The Three Rs of High-Quality Sleep: Relaxation

The Three Rs of High-Quality Sleep: Relaxation

Relaxation activities really belong in your evening routine (the second of the Three Rs), but this component is so important for helping you to obtain high quality sleep that it deserves emphasis in a section of its own.

💤 Why should we practice relaxation before bed?

As we move throughout our day, the majority of the things that we do present a huge sympathetic nervous system (fight-or-flight) drive for our body.

We wake up, get the kids ready, drive to work/school, drink coffee, engage in challenging and complex tasks, sometimes experience disputes or confrontation, and likely spend much of the day confined to computers and chairs indoors before leaving work to perhaps pick up the kids, cook, exercise and carry out other important chores, all of which are focused around doing.

Nobody can dispute the importance of these daily tasks, but it’s important to understand that these activities promote the release of stress hormones such as cortisol and adrenaline, which, if left unaddressed negatively impact on your sleep. 

Ideally, when you lay down in bed at night you want to ensure that these day-time stress hormones are as low as possible in order to promote the healthy release of your night-time hormones (especially Melatonin). 

The lower your stress hormones are in the evening, the higher your melatonin levels, and sleep quality, is going to be. 

💤 How can we most effectively lower these stress hormones?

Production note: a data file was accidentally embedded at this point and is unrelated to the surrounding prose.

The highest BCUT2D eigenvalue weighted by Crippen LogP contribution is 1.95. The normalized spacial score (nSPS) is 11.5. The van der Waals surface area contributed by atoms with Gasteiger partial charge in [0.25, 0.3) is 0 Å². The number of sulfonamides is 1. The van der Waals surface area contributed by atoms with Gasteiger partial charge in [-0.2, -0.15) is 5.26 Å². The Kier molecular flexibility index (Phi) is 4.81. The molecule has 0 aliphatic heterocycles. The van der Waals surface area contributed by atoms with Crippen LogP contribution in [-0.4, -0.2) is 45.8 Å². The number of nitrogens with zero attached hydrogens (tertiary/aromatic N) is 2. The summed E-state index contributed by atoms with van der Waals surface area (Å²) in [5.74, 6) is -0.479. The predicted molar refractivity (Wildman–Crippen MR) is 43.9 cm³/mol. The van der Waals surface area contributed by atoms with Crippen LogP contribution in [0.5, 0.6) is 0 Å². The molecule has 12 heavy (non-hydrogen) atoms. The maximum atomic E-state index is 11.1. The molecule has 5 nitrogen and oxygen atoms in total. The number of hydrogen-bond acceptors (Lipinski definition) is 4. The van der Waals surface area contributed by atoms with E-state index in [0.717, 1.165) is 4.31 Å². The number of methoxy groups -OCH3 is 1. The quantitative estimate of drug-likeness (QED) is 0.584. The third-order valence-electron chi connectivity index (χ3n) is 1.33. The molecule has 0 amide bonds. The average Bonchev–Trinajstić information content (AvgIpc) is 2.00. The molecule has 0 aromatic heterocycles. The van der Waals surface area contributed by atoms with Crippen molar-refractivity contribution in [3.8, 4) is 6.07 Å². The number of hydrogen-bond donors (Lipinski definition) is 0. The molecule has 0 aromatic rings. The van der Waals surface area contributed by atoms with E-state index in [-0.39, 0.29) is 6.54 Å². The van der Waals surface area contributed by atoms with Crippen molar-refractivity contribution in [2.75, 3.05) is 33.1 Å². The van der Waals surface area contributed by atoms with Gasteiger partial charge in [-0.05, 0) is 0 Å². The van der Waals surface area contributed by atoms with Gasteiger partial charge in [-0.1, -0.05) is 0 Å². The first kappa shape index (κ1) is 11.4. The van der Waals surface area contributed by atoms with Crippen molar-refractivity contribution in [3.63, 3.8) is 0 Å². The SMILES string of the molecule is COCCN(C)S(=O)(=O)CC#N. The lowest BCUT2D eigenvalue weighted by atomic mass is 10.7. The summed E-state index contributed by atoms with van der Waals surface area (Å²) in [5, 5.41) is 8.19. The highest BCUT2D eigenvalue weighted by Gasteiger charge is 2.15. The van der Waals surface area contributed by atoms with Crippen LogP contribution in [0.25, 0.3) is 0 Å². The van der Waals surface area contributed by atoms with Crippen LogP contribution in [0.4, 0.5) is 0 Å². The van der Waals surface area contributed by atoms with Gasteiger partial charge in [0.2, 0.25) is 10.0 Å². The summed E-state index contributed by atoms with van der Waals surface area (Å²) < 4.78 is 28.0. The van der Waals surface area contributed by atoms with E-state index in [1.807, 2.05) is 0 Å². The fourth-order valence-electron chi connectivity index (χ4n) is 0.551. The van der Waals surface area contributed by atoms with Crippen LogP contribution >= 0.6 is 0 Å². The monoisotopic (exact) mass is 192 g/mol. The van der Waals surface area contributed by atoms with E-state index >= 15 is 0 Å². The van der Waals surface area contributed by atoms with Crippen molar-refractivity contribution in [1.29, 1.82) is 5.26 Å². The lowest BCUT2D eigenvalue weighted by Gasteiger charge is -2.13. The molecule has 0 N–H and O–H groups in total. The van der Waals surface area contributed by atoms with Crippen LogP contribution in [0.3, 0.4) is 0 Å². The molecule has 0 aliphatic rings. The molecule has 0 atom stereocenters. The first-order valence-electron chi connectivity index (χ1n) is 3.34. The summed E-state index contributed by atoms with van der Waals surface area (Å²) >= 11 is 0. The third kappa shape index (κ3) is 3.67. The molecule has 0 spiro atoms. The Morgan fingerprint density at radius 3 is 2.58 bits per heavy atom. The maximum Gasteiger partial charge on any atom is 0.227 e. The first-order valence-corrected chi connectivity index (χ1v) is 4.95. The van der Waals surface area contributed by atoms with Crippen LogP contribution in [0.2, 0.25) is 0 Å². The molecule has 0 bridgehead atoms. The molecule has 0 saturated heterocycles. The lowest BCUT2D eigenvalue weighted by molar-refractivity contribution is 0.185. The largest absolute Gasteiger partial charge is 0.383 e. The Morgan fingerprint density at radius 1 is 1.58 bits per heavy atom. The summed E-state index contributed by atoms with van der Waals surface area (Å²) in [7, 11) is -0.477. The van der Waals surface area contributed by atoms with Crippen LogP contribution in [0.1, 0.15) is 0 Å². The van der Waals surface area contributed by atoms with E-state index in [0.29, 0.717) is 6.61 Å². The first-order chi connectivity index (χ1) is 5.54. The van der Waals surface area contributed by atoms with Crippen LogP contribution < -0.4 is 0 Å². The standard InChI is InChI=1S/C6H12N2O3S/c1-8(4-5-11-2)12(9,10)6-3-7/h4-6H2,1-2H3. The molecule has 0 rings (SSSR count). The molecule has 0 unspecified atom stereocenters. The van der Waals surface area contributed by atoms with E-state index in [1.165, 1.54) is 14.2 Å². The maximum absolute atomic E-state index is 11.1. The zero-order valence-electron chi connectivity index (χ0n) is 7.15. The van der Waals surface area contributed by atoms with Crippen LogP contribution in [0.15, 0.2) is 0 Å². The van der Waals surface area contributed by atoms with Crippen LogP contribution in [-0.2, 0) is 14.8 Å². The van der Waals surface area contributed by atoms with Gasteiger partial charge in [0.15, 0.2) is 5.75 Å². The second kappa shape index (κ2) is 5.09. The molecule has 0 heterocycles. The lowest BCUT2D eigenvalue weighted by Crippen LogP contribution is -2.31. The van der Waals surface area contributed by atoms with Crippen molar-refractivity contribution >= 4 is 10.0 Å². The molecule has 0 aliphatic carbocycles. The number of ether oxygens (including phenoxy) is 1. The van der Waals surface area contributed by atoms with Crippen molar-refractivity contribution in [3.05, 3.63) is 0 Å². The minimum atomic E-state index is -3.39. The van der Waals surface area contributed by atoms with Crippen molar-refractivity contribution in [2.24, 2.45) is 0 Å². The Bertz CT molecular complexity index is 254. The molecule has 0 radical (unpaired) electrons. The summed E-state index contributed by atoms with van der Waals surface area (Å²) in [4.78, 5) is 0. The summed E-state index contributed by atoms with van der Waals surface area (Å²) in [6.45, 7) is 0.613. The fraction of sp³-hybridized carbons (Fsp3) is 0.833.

The most effective way to lower stress hormone is through practicing mind-body relaxation techniques. The techniques that we recommend include any form of deep abdominal breathing and simple meditation such as a guided body scan. 

The research is very clear that if you do some form of relaxation in the evening, you can improve your melatonin levels by up to 50%, massively increasing the quality of your sleep.

  • 🌬 Breathwork techniques such as Coherent Breathing are very simple and often preferred over meditation and body-scan practices for those who are newer to using relaxation methods. Almost any simple breathing technique is great for calming your mind. Your stress hormones are reduced and the relaxation response is activated within minutes by simply directing your focus toward counting the seconds of each inhalation and exhalation as you lengthen and expand your breath into the area of your diaphragm.
  • 🧘‍♂️ Simple guided body scan meditations and other mindful relaxation techniques can be learned through applications such as Headspace and Calm. Although I am a huge fan of these apps, I still caution clients about the problems associated with exposing themselves to technology and artificial light that can disrupt sleep. I think the best thing about these applications is their ability to teach you simple skills that you can take offline and apply without any longer needing to use the technology itself. If you do choose technology-assisted relaxation in the evening, make sure you are protecting yourself by filtering the artificial light and putting your phone or tablet into aeroplane mode.

Other less-formal ways to relax might include spending time with animals, friends or family, reading a calming book, listening to podcasts or audio books, taking a relaxing hot bath or almost any other activity that floats your relaxation boat! 

The possibilities for evening relaxation are endless, but a few golden rules apply: 

❌ No artificial blue/green light

❌ No late-night technology  

❌ Nothing too stimulating (loud music and heated debates should be avoided at all costs)!

💤 Relaxation is one of the most crucial components of healthy, high quality sleep and it should be scheduled into your evening routine accordingly. 

Consider picking and trying one of the techniques that I’ve mentioned and reflect on how it changes the quality of your sleep over the course of a week!

In health, 


😴 💤🌛

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